Dear Members, Sponsors, Volunteers, Supporters, and Friends,
The United States Patent and Trademark's Office's (USPTO) 2019 Progress and Potential Report indicated in the US that the rise in women named inventors on patents has been exceedingly slow, 13% in 1995 growing to only 16% in 2016. The report also indicates that the proportion of inventors who are women remains below the proportion of science and engineering jobs held by women, suggesting the low "women inventor rates" are not merely the result of gender-based discrepancies in STEM education. There is no conclusive data indicating why this is the case; it may be due to fewer women having inventive activity, institutional or industrial failures to acknowledge the innovative activity of women, or gender bias among patent examiners. Regardless of the reason, the data from the USPTO is another piece of evidence indicating women STEM professionals have ground to make up. This is why Women & Hi Tech's mission to change the landscape of women represented in STEM to be equally inclusive to all is so relevant.
We are proud to publish our "Grown from STEM" monthly newsletter highlighting the Women & Hi Tech Board and members who are, in fact, changing the landscape in their profession in meaningful and positive ways. This month's newsletter focuses on Intellectual Property (IP). IP is an important focus area because it is an integral part of a STEM professional's work, no matter the industry or career path. STEM professionals are routinely creating something inventive, maintaining inventive work, or as highlighted in this newsletter, protecting the innovative work of others. This month we feature two amazing IP professionals, Angela B. Freeman M.S., J.D., Past President of Women & Hi Tech and Intellectual Property/Patent Attorney at Barnes & Thornburg, LLP, and Jordan Downham J.D., an IP Attorney at Quarles and Brady, LLP specializing in trademark and copyright law. After you read their profiles, you will agree, they are undoubtedly changing the landscape for us all!
As for myself, an engineer and a leader of technology organizations, IP management is an essential part of my role and the most fun. To prepare for this newsletter introduction, I had the opportunity to benchmark with Deborah Pollack-Milgate J.D., a former Women & Hi Tech President and an IP Litigation Attorney and Partner at Barnes & Thornburg, LLP, who I highly admire. I am excited to share with our readers Deborah's perspective on why she finds IP work so rewarding, challenges that still exist for women in IP management, and how the landscape has changed throughout her years of IP practice.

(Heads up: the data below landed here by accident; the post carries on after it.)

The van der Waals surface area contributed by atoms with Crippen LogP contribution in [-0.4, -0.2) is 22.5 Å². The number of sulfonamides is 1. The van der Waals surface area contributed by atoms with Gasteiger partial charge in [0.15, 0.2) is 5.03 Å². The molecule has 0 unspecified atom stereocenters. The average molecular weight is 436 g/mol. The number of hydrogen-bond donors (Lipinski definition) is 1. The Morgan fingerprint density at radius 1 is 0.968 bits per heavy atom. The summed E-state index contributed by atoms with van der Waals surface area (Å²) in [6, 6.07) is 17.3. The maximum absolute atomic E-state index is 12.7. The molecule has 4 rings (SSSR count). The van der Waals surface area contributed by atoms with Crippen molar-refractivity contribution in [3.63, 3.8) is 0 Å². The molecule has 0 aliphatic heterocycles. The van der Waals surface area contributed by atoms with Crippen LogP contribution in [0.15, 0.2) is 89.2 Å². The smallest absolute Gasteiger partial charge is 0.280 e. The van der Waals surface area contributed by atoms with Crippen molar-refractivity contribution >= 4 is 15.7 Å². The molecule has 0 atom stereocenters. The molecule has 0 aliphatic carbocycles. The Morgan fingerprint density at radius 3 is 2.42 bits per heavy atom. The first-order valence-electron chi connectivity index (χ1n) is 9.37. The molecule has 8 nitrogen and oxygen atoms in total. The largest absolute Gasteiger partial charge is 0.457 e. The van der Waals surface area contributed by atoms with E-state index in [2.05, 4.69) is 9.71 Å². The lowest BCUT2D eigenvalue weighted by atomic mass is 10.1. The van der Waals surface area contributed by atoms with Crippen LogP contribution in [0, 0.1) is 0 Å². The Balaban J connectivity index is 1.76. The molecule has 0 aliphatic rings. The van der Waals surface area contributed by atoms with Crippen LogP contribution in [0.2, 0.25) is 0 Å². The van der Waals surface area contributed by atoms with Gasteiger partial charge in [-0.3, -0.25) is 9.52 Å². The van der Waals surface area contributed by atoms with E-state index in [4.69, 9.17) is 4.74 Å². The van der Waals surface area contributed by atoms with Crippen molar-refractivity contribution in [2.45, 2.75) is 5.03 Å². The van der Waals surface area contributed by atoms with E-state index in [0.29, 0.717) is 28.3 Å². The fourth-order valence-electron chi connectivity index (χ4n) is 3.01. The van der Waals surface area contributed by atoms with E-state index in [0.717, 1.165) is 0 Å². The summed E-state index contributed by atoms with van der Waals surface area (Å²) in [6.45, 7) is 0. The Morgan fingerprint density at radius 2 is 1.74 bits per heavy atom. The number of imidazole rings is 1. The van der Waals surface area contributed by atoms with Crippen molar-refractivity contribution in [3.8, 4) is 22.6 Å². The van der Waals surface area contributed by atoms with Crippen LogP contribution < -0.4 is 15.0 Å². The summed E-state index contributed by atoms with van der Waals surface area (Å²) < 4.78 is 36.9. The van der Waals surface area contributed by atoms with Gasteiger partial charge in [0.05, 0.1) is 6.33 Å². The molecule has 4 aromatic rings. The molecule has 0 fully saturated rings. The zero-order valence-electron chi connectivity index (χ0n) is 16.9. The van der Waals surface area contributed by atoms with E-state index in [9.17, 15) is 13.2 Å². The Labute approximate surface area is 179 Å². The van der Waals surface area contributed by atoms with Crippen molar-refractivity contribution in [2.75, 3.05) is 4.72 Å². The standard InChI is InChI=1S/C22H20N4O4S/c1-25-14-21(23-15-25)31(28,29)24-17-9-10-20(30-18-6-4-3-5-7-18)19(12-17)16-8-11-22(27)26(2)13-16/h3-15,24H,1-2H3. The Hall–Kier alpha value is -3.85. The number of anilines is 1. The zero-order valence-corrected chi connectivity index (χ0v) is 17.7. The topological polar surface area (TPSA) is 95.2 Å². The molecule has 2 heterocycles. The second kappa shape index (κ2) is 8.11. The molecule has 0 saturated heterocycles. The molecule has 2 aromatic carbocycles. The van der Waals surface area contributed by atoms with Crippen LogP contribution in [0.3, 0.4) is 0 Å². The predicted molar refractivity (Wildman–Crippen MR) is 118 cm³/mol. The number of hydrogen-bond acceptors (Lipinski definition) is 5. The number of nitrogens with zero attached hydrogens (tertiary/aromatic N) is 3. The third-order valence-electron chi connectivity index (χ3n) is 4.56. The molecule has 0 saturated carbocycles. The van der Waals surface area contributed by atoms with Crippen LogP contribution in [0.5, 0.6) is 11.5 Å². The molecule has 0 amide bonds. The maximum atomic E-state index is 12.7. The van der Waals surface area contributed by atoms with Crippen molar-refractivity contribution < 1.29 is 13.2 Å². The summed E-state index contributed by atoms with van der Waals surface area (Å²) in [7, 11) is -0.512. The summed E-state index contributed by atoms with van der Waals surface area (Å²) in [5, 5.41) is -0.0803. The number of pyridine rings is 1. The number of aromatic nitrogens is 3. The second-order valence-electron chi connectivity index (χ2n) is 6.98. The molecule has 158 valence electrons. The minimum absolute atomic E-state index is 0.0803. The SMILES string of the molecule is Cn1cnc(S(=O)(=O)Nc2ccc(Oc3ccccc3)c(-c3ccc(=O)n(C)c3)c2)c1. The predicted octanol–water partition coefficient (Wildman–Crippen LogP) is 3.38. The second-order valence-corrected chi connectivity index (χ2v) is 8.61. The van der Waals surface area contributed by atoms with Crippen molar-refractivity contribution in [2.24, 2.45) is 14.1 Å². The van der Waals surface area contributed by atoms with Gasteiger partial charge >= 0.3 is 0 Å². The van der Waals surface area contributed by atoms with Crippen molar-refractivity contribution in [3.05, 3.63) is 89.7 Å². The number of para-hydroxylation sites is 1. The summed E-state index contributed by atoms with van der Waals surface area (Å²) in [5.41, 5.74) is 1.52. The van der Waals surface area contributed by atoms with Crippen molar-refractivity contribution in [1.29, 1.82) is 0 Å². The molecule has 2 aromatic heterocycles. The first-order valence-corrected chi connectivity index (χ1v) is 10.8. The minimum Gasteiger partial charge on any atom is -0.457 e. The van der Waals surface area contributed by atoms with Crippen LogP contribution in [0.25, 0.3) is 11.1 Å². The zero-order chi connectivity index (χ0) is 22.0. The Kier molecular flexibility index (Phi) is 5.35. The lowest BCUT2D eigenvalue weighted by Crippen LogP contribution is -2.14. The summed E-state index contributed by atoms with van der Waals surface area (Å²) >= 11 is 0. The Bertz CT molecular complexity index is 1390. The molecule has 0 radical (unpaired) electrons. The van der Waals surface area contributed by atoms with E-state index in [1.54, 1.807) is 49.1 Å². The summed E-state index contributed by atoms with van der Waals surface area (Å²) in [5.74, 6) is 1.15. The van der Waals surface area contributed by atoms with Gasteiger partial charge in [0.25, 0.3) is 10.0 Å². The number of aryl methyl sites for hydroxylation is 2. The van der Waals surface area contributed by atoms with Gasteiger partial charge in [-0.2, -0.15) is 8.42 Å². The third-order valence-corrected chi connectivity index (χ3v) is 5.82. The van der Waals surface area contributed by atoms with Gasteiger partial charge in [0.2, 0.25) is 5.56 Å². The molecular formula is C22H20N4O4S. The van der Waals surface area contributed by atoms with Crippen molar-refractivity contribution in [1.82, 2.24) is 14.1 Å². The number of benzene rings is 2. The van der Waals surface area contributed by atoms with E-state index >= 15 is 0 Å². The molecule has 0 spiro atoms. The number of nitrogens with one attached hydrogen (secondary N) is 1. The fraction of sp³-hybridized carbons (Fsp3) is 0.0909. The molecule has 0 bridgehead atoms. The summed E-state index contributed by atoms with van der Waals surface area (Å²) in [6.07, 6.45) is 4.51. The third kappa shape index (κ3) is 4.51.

Deborah's view on why she finds her career so rewarding perfectly aligns with why I describe IP as fun. She indicates the most rewarding part of her role is having the opportunity to learn about so many different technologies and how each person's unique contribution creates new products and innovations. It never gets old for her. This sentiment is echoed by Jordan, who indicates that the problem solving that exists in IP management makes the work extremely fulfilling.
Concerning the landscape - Deborah indicated she does not think that women in IP are differently situated from other women in predominantly male fields of work. "I have encountered my share of sexist behavior over the years, particularly from my male opponents in litigation. The stakes are high in patent litigation, so the tactics are sometimes brutal. I have kept a list of names I have been called over the years that you almost have to see to believe. Once, when a man apologized after a deposition in which a colleague of his had made several sexist comments, he then proceeded to describe to me that he was sitting in his dark office, all alone, watching a woman swaying outside his window. These are surreal experiences – and yet they happen. A woman, when present in a group of men, is rarely a neutral presence, in my experience. She is the presence of the "other" which may be highlighted, or praised, but also sidelined and ignored," Deborah explained. This ties in with the message captured within the accompanying profile on Angela B. Freeman. Angela is an advocate for increasing the percentage of all women in STEM to create a better landscape. And she stresses that racial diversity is also vitally important to achieving the inclusivity we seek.
Deborah's summary hits the mark, "It is critical to have a group of women – or several of them -- looking out for you. Women and Hi Tech is a fantastic organization that reminds each of us we matter, and we are not fighting these battles alone." Deborah and I also agree on this final point; we need to share candidly, not only with women but also with men. When we do this, we find the connections we need to lead us back to ourselves and our success.
In this 21st edition of "Grown from STEM," Women & Hi Tech would like to invite you to learn more about our Past President, Angela B. Freeman, M.S., J.D. We are also excited to introduce you to a dedicated member, Jordan Downham J.D. Each of these women continues to blaze trails in their careers while being strong advocates for others and advancing diversity, equity, and inclusion in the STEM fields. In their profiles, Angela and Jordan both shared candid comments about their journeys and provided us a moment of honesty to help us all consider what we can do to encourage each other. We can work together to change the landscape, no matter our chosen STEM field. Please read more about Angela and Jordan.
Linda M. Hicks
President-Elect Women & Hi Tech
Vice President Midwest Operation, ECC Horizons